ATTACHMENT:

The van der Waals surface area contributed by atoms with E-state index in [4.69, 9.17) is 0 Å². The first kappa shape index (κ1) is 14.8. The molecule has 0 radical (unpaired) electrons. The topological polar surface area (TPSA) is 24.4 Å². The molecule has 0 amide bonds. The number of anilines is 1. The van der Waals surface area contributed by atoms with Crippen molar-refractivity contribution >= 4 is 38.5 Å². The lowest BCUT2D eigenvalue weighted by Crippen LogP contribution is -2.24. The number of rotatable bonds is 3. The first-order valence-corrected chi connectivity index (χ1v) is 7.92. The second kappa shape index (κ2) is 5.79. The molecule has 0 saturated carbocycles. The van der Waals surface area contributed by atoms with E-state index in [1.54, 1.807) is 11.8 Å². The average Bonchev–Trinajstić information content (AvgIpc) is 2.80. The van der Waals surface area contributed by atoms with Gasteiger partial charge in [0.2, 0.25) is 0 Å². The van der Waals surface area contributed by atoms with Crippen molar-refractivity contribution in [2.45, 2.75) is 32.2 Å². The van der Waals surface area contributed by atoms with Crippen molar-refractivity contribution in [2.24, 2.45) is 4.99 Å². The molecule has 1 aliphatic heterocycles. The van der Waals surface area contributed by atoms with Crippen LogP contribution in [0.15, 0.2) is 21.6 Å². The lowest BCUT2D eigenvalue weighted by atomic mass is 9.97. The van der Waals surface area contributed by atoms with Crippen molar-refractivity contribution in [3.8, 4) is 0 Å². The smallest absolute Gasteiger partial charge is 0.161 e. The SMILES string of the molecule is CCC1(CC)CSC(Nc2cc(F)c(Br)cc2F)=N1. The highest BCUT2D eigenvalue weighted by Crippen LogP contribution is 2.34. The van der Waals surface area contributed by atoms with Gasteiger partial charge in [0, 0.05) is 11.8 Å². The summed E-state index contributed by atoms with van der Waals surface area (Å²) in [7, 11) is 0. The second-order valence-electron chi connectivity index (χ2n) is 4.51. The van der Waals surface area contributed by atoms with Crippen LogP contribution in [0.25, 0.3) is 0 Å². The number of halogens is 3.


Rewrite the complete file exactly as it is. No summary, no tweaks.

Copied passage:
The van der Waals surface area contributed by atoms with E-state index in [4.69, 9.17) is 0 Å². The first kappa shape index (κ1) is 14.8. The molecule has 0 radical (unpaired) electrons. The topological polar surface area (TPSA) is 24.4 Å². The molecule has 0 amide bonds. The number of anilines is 1. The van der Waals surface area contributed by atoms with Crippen molar-refractivity contribution >= 4 is 38.5 Å². The lowest BCUT2D eigenvalue weighted by Crippen LogP contribution is -2.24. The number of rotatable bonds is 3. The first-order valence-corrected chi connectivity index (χ1v) is 7.92. The second kappa shape index (κ2) is 5.79. The molecule has 0 saturated carbocycles. The van der Waals surface area contributed by atoms with E-state index in [1.54, 1.807) is 11.8 Å². The average Bonchev–Trinajstić information content (AvgIpc) is 2.80. The van der Waals surface area contributed by atoms with Gasteiger partial charge in [0.2, 0.25) is 0 Å². The van der Waals surface area contributed by atoms with Crippen molar-refractivity contribution in [2.45, 2.75) is 32.2 Å². The van der Waals surface area contributed by atoms with Crippen molar-refractivity contribution in [2.24, 2.45) is 4.99 Å². The molecule has 1 aliphatic heterocycles. The van der Waals surface area contributed by atoms with Crippen LogP contribution in [0.15, 0.2) is 21.6 Å². The lowest BCUT2D eigenvalue weighted by atomic mass is 9.97. The van der Waals surface area contributed by atoms with Crippen molar-refractivity contribution in [3.8, 4) is 0 Å². The smallest absolute Gasteiger partial charge is 0.161 e. The SMILES string of the molecule is CCC1(CC)CSC(Nc2cc(F)c(Br)cc2F)=N1. The highest BCUT2D eigenvalue weighted by Crippen LogP contribution is 2.34. The van der Waals surface area contributed by atoms with Gasteiger partial charge in [0, 0.05) is 11.8 Å². The summed E-state index contributed by atoms with van der Waals surface area (Å²) in [7, 11) is 0. The second-order valence-electron chi connectivity index (χ2n) is 4.51. The van der Waals surface area contributed by atoms with Crippen LogP contribution in [0.25, 0.3) is 0 Å². The number of halogens is 3.